This Is AuburnElectronic Theses and Dissertations

Partnering with Reach Out and Read Alabama to Understand Families’ Experiences with Books and Their Babies: The Reading and Relationships Project




Rogers, Kimberly

Type of Degree

Master's Thesis


Human Development and Family Science

Restriction Status


Restriction Type

Auburn University Users

Date Available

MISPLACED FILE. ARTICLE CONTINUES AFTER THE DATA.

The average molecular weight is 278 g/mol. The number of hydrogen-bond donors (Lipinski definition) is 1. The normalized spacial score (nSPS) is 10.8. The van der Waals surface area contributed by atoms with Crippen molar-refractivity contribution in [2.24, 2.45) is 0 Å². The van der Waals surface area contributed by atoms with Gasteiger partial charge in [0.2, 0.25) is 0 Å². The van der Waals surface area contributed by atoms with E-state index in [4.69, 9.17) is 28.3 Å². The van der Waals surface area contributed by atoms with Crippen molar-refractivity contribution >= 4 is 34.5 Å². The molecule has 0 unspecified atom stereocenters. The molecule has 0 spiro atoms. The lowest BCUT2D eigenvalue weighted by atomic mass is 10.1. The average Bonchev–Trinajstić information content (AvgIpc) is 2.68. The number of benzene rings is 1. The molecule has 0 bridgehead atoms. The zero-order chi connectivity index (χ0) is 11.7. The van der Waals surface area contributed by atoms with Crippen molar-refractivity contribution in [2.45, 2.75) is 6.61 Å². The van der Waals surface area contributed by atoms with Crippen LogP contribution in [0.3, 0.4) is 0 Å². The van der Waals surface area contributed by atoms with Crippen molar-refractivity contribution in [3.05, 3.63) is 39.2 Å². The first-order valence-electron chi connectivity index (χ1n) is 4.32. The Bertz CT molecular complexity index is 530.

Shared book reading is associated with higher quality parent-child interactions (Canfield et al., 2020a), as well as child cognitive (e.g., Baker, 2013; Baker et al., 2017) and socioemotional development (Downer & Mendez, 2005; Schapira & Aram, 2020). However, only a small percentage of families in the United States share books with their infants daily (Keating & Heinemeier, 2022). Reach Out and Read (ROR) promotes early literacy among children ages 6 months-5 years (Klass et al., 2009) and reaches over 4 million children every year via pediatric primary care visits (Reach Out and Read, 2022b). Based on the determinants of parenting model (Taraban & Shaw, 2018), this study examined how parent, child, and contextual characteristics relate to shared book reading frequency and perceived ROR value. Participants (N = 59) were recruited from two ROR clinics in a Southeastern U.S. state. Parents with private insurance and more mental health symptoms shared books more frequently with their infants. Parents with fewer mental health symptoms valued ROR more. Results suggest the need to explore health care insurance and parental mental health as correlates of early literacy experiences during infancy.